My Debate Argument

I would like to provide to the general public the text that I had prepared for the debate. The event was a little late and so some things had to be shortened, unfortunately. Nevertheless, I present what I had prepared, with some slight editing for online format.


Αξιον εστίν ως αληθώς μακαρίζειν σε την Θεοτόκον,
την αειμακάριστον και παναμώμητον και μητέρα του Θεού ημών.
Την τιμιωτέραν των Χερουβείμ
και ενδοξοτέραν ασυγκρίτως των Σεραφείμ
την αδιαφθόρως Θεόν Λόγον τεκούσαν,
την όντως Θεοτόκον, Σε μεγαλύνομεν.

Good evening. Today’s debate is whether the third part of the secret of Fátima has been fully revealed. I am here to represent the position that the third part was revealed in the year 2000 and that we have not engaged in a serious study of it using the tools given to us by the Church’s great tradition. This is regrettable as there is much to consider both theologically and historically, especially given the fact that our knowledge and understanding of the history of Fátima is, at this time, subject to expansion and deepening. Having said this, I shall now outline briefly how the third part was written down as upon this history revolves much of today’s debate.

In 1943, Sr. Lúcia was ill. She might have died and taken the third part with her. Bishop José da Silva ordered her to write it down. She obeyed after experiencing anguish over obedience, not terror, that ended with an apparition of Our Lady in January, 1944. Previously, we knew the fact of this apparition. Its details, however, were not. This lacuna was filled in 2013 by the Carmelite Sisters of Coimbra. Their biography on Sr. Lúcia, Um caminho sob o olhar de Maria, revealed that Sister had written a private account of the apparition wherein Our Lady ordered Sr. Lúcia to “write what they command you, but not that which is given to you to understand of the meaning.”[1]

This command hints at a previously unknown understanding given to Sr. Lúcia. Historically, at what point in time was this understanding imparted? Theologically, what kind of impartation was it?[2] We do not at this time possess answers from Sister to these questions, but we do know that Our Lady had commanded Sister not to reveal the understanding. The booklet The Message of Fatima (TMF) that published the integral text of the third part provides an example of Sister’s obedience. In TMF’s recounting (28ff) of the April, 2000 meeting with Sr. Lúcia, the following words are attributed to Sister, “I wrote down what I saw; however it was not for me to interpret it, but for the Pope.” In response, Cardinal Ratzinger stated Sister “had received the vision but not its interpretation” (TMF 39). She said no such thing; Ratzinger missed Sister’s nuance.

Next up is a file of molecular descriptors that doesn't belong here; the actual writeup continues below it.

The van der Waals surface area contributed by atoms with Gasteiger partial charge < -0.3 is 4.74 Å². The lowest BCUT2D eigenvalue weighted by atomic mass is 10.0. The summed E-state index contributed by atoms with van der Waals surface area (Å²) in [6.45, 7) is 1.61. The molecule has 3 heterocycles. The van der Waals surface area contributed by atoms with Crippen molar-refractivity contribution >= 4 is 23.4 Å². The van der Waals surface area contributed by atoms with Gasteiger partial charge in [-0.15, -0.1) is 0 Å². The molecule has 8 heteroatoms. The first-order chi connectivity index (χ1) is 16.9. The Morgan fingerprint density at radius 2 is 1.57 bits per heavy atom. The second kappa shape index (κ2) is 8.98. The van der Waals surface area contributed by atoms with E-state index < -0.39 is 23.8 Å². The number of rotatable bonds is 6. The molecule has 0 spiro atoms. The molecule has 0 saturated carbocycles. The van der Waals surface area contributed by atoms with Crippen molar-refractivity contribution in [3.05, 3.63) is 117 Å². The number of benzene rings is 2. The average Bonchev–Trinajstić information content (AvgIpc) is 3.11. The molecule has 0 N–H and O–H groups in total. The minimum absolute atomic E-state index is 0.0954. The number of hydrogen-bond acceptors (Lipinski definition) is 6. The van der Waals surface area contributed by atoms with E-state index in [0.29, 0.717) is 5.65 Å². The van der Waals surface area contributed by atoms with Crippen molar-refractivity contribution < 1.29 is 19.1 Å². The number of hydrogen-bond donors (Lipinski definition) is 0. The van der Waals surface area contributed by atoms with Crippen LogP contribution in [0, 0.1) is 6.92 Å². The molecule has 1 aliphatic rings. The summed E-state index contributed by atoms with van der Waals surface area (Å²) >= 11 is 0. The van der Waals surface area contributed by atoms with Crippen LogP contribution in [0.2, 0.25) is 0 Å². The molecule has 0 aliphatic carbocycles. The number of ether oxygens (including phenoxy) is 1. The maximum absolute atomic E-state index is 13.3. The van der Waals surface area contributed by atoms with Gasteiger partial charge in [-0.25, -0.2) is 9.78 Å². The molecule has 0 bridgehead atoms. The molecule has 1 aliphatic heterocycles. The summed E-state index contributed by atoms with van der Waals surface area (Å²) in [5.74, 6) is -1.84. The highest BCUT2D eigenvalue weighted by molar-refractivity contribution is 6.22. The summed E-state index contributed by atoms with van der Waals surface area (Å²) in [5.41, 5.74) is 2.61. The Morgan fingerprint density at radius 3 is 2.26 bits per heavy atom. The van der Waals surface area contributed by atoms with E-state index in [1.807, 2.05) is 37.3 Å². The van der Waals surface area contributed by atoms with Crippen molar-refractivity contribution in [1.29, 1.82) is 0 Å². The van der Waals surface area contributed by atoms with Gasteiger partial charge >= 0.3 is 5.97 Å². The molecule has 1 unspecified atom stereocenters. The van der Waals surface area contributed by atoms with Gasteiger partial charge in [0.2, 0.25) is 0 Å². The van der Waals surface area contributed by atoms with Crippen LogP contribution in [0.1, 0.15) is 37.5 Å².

The text in TMF contains the totality of the third part in visual terms. An interpretation, however, of these visuals is left to the Pope. Happily, Sister provided some explanation in her May, 1982 letter to Pope John Paul II which was partially published in TMF (8-9). Whether or not, however, this letter contains the totality of the “understanding” of the vision’s meaning is unclear at this time, though it certainly would not contradict it. Prophetic insight into events had been given to Sister. The Church, however, would see the prophecy unfold through time.

Sr. Lúcia’s integral text from 1944 describing the vision is now public, having been made so by the Holy See in the year 2000. We now know this text came after a previously unknown command of the Queen of Heaven from January, 1944. What remains for us now is to understand the ramifications of this command. It is, for example, impossible for a second text to have been written in 1944 with explanatory words of Our Lady. Moreover, it has not been proven that Our Lady rescinded her 1944 command prior to the text being read by John XXIII in 1959. Thus, the famous “Capovilla Envelope” theory circulating since November, 2006 is in doubt, as is the claim that this alleged envelope is supposedly being withheld by the Holy See on the grounds of “mental reservation.” In this light, continued requests for such a document might actually be hurting the cause of the traditional movement by casting doubt upon its credibility to say nothing of scholarship.

On a spiritual note, the situation herein outlined forces us to keep Our Lady’s message before us, offering a path leading to God, provided that we adhere to Faith, Hope & Charity. Instead of requesting the Holy See to release an alleged second text, efforts should be spent utilizing the tools that are available to us in our great tradition so as to delve deeper into the rich symbolism of the vision and any potential applications. Meanwhile, as more information becomes available to us on Fátima, our understanding will only be enhanced. Thank you for your attention.


First question: Was the text released by the Vatican in the year 2000 complete?
4-minute answers, 2-minute rebuttals.

I am presuming “the text” referenced in the question means the specific text of the vision dated January 3, 1944 and not the overall text of the booklet The Message of Fatima (TMF). If my understanding is correct, then I am forced to state that the question is flawed. In argument, one must pay attention to predicates not just subjects. The question is predicated upon a mischaracterization or undervaluing of the TMF booklet. Allow me to explain.